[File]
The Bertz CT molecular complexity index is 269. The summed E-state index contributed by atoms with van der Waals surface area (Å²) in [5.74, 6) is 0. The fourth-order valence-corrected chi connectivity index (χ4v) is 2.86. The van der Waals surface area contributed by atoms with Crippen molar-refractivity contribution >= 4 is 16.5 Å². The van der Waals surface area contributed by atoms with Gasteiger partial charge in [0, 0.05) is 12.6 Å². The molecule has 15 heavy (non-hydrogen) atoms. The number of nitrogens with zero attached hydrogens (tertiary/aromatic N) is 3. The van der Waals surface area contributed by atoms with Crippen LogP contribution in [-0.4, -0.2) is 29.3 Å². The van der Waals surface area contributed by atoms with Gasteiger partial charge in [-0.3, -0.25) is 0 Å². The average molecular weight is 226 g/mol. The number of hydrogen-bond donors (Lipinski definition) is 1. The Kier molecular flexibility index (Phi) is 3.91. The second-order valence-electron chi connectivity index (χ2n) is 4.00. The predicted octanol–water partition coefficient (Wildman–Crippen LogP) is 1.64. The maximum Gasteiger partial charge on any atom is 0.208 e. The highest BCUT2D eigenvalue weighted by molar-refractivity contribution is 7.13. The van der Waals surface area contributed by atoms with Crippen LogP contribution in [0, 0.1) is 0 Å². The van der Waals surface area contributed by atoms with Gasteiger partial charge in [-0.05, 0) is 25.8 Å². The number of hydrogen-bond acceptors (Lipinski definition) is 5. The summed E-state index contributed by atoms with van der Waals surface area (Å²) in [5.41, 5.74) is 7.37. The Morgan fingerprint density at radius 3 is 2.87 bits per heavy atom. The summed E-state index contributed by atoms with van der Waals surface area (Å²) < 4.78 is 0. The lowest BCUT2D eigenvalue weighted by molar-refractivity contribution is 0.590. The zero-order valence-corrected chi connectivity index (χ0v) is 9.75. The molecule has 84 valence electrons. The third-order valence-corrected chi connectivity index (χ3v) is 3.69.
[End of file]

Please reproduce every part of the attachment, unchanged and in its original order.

The Bertz CT molecular complexity index is 269. The summed E-state index contributed by atoms with van der Waals surface area (Å²) in [5.74, 6) is 0. The fourth-order valence-corrected chi connectivity index (χ4v) is 2.86. The van der Waals surface area contributed by atoms with Crippen molar-refractivity contribution >= 4 is 16.5 Å². The van der Waals surface area contributed by atoms with Gasteiger partial charge in [0, 0.05) is 12.6 Å². The molecule has 15 heavy (non-hydrogen) atoms. The number of nitrogens with zero attached hydrogens (tertiary/aromatic N) is 3. The van der Waals surface area contributed by atoms with Crippen LogP contribution in [-0.4, -0.2) is 29.3 Å². The van der Waals surface area contributed by atoms with Gasteiger partial charge in [-0.3, -0.25) is 0 Å². The average molecular weight is 226 g/mol. The number of hydrogen-bond donors (Lipinski definition) is 1. The Kier molecular flexibility index (Phi) is 3.91. The second-order valence-electron chi connectivity index (χ2n) is 4.00. The predicted octanol–water partition coefficient (Wildman–Crippen LogP) is 1.64. The maximum Gasteiger partial charge on any atom is 0.208 e. The highest BCUT2D eigenvalue weighted by molar-refractivity contribution is 7.13. The van der Waals surface area contributed by atoms with Crippen LogP contribution in [0, 0.1) is 0 Å². The van der Waals surface area contributed by atoms with Gasteiger partial charge in [-0.05, 0) is 25.8 Å². The number of hydrogen-bond acceptors (Lipinski definition) is 5. The summed E-state index contributed by atoms with van der Waals surface area (Å²) in [5.41, 5.74) is 7.37. The Morgan fingerprint density at radius 3 is 2.87 bits per heavy atom. The summed E-state index contributed by atoms with van der Waals surface area (Å²) < 4.78 is 0. The lowest BCUT2D eigenvalue weighted by molar-refractivity contribution is 0.590. The zero-order valence-corrected chi connectivity index (χ0v) is 9.75. The molecule has 84 valence electrons. The third-order valence-corrected chi connectivity index (χ3v) is 3.69.